Definitions for openness
Random House Webster's College Dictionary
not closed or barred at the time, as a doorway or passageway by a door.
(of a door, window sash, or the like) set so as to permit passage through the opening it can be used to close.
having the interior immediately accessible, as a box with the lid raised.
relatively free of obstructions.
constructed so as not to be fully enclosed:
an open boat.
having relatively large or numerous spaces, voids, or intervals:
open ranks of soldiers.
relatively unoccupied by buildings, trees, etc.:
not covered or closed; with certain parts apart:
without a covering, esp. a protective covering; exposed:
an open wound.
extended or unfolded:
an open newspaper.
without restrictions as to who may participate:
an open session.
accessible or available:
Which job is open?
ready for or carrying on normal trade or business:
The new store is now open.
Category: Common Vocabulary
not engaged or committed:
exposed to general view or knowledge:
open disregard of the rules.
unreserved, candid, or frank, as a person or speech.
generous, liberal, or bounteous:
to give with an open hand.
liable or subject:
open to question.
several open questions.
without effective or enforced legal, commercial, or moral regulations:
an open town.
unguarded by an opponent:
An open receiver caught the pass.
noting the part of the sea beyond headlands or enclosing areas of land.
free of navigational hazards:
an open coast.
not yet balanced or adjusted, as an account.
(of a vowel) articulated with a relatively large opening above the tongue or with a relatively large oral aperture, as the vowel sound of cot; low. (of a syllable) ending with a vowel.
Ref: Compare close (def. 50). 58; Compare closed (def. 6). 6
(of a compound word) written with the constituent words separated by a space, as
Music. (of a string) not stopped by a finger.
Category: Music and Dance
Math. (of a set) consisting of points having neighborhoods wholly contained in the set, as the set of points within a circle.
(of a fabric or weave) so loosely constructed that spaces are visible between warp and filling yarns.
(v.t.)to move (a door, window sash, etc.) from a shut or closed position.
to render (a doorway, window, etc.) unobstructed.
to render the interior of (a box, drawer, etc.) readily accessible.
to make accessible or available:
to open a port for trade.
to establish for business purposes or for public use:
to open an office.
to set in action, begin, start, or commence (sometimes fol. by up):
to open the bidding.
Category: Common Vocabulary
to uncover, lay bare, or expose to view.
to expand, unfold, or spread out:
to open a map.
to make less compact or less closely spaced:
to open ranks.
to disclose, reveal, or divulge.
to render (the mind) accessible to knowledge, sympathy, etc.
to make or produce (an opening):
to open a way through a crowd.
to make an opening in.
Law. to revoke (a decree, judgment, etc.) esp. so as to hear further arguments.
(v.i.)to become open.
to afford access or have an opening to a place:
a door that opens into a garden.
(of a building) to open its doors to the public.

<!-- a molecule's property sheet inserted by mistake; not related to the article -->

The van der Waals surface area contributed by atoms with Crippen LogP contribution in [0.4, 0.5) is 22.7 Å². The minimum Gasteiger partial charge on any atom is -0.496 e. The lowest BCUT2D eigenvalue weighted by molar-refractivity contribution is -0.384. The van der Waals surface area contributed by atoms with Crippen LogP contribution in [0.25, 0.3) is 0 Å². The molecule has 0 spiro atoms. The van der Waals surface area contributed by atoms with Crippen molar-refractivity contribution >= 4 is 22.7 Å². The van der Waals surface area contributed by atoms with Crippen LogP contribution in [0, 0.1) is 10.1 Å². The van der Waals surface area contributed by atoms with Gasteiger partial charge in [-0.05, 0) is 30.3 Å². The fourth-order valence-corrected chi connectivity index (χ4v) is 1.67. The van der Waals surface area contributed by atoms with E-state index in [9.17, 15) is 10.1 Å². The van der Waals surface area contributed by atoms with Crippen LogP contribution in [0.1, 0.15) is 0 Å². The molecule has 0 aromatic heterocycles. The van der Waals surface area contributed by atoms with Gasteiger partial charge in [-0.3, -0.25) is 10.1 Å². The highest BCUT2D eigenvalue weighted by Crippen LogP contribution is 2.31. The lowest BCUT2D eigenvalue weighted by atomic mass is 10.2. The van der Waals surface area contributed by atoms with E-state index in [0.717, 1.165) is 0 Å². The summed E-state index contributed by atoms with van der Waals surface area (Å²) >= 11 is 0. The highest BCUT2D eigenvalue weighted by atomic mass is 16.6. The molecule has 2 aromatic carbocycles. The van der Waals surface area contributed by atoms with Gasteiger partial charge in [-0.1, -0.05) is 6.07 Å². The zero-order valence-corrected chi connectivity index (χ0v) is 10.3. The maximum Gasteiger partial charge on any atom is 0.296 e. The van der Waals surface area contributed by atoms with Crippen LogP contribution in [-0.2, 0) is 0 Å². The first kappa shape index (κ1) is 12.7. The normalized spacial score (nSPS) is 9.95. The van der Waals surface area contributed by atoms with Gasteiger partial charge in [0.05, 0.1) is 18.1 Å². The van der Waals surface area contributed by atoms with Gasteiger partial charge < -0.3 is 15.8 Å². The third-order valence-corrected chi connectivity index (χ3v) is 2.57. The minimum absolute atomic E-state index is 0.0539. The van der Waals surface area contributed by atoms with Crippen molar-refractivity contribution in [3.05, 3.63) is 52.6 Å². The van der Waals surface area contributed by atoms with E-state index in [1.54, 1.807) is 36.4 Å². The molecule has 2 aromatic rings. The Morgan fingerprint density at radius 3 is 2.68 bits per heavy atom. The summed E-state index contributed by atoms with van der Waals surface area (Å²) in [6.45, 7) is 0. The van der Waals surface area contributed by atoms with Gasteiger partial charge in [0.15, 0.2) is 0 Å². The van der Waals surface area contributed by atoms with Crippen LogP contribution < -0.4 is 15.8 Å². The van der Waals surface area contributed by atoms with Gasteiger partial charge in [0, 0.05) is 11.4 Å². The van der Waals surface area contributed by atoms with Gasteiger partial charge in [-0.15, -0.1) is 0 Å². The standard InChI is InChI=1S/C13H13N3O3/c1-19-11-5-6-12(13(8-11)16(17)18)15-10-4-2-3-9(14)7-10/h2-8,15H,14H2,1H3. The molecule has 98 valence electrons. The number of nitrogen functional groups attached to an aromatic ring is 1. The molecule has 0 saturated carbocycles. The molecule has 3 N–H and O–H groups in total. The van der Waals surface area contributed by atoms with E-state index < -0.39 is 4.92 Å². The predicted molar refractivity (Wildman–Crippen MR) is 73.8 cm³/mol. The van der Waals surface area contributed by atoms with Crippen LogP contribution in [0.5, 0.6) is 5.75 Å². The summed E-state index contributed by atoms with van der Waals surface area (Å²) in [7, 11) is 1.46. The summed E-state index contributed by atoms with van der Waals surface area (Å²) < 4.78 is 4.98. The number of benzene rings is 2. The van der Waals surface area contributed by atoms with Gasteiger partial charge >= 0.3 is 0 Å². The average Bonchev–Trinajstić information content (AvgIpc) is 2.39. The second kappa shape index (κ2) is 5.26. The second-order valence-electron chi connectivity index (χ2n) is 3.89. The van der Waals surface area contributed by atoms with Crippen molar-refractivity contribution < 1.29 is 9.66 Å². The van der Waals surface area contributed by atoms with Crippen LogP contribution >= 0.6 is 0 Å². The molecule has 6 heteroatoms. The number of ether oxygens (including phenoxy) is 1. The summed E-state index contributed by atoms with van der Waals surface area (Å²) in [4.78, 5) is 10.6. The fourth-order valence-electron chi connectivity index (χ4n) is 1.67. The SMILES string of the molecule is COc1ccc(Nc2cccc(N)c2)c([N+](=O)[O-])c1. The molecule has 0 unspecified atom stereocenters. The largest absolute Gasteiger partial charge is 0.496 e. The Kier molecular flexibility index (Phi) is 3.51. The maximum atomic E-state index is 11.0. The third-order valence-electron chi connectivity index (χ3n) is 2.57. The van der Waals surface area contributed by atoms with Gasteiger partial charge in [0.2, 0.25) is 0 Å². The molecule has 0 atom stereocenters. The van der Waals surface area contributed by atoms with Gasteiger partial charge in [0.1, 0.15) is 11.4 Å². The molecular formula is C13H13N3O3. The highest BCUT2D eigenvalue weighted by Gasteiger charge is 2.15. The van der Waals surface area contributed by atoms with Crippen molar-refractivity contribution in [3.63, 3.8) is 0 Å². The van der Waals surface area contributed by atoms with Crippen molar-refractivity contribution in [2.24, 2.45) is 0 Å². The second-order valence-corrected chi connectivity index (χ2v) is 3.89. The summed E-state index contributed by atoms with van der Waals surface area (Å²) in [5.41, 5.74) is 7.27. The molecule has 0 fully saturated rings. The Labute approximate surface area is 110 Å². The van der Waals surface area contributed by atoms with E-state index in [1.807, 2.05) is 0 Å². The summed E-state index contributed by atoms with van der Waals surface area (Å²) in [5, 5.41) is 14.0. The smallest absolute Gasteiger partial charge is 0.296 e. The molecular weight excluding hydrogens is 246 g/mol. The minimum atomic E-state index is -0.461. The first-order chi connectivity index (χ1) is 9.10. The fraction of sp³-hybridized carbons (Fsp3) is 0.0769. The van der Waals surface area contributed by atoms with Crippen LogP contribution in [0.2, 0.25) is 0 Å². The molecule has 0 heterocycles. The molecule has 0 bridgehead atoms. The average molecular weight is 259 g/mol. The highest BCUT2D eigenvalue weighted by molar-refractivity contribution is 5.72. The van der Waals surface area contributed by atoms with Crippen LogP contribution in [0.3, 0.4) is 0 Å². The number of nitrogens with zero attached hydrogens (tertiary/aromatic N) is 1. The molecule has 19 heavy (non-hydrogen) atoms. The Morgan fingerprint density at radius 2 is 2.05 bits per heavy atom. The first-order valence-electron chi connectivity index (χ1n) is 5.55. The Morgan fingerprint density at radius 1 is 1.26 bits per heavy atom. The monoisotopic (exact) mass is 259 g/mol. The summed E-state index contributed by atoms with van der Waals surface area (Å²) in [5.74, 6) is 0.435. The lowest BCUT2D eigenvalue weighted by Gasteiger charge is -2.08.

to begin, start, or commence:
The game opened with the national anthem.
to part or seem to part:
The clouds opened.
to become disclosed or revealed.
to come into view; become more visible or plain.
(of the mind) to become receptive to knowledge, sympathy, etc.
to spread out or expand, as the hand or a fan.
to turn the pages of a book, newspaper, etc.:
Open to page 22.
to spread or come apart; burst:
The wound opened.
to become less compact or less closely spaced:
The ranks began to open.
open up, to make or become open. to begin firing a gun, or the like. to share or become willing to share one's feelings, confidences, etc.
Category: Verb Phrase, Status (usage)
(n.)an open or clear space.
the open air or the outdoors.
the open water, as of the sea.
an opening or aperture.
an opening or opportunity.
a contest or tournament in which both amateurs and professionals may compete.
* Syn: See frank1.
Origin of open:
bef. 900; ME, OE
without obstructions to passage or view
"the openness of the prairies"
characterized by an attitude of ready accessibility (especially about one's actions or purposes); without concealment; not secretive
receptiveness, receptivity, openness(noun)
willingness or readiness to receive (especially impressions or ideas)
"he was testing the government's receptiveness to reform"; "this receptiveness is the key feature in oestral behavior, enabling natural mating to occur"; "their receptivity to the proposal"
Kernerman English Learner's Dictionary
willingness to be honest and direct
Her openness was surprising.
Accommodating attitude or opinion, as in receptivity to new ideas, behaviors, cultures, peoples, environments, experiences, etc., different from the familiar, conventional, traditional, or one's own.
The degree to which a person, group, organization, institution, or society exhibits this liberal attitude or opinion.
degree of accessibility to view, use, and modify computer code in a shared environment with legal rights generally held in common and preventing proprietary restrictions on the right of others to continue viewing, using, modifying and sharing that code.
The degree to which a system operates with distinct boundaries across which exchange occurs capable of inducing change in the system while maintaining the boundaries themselves.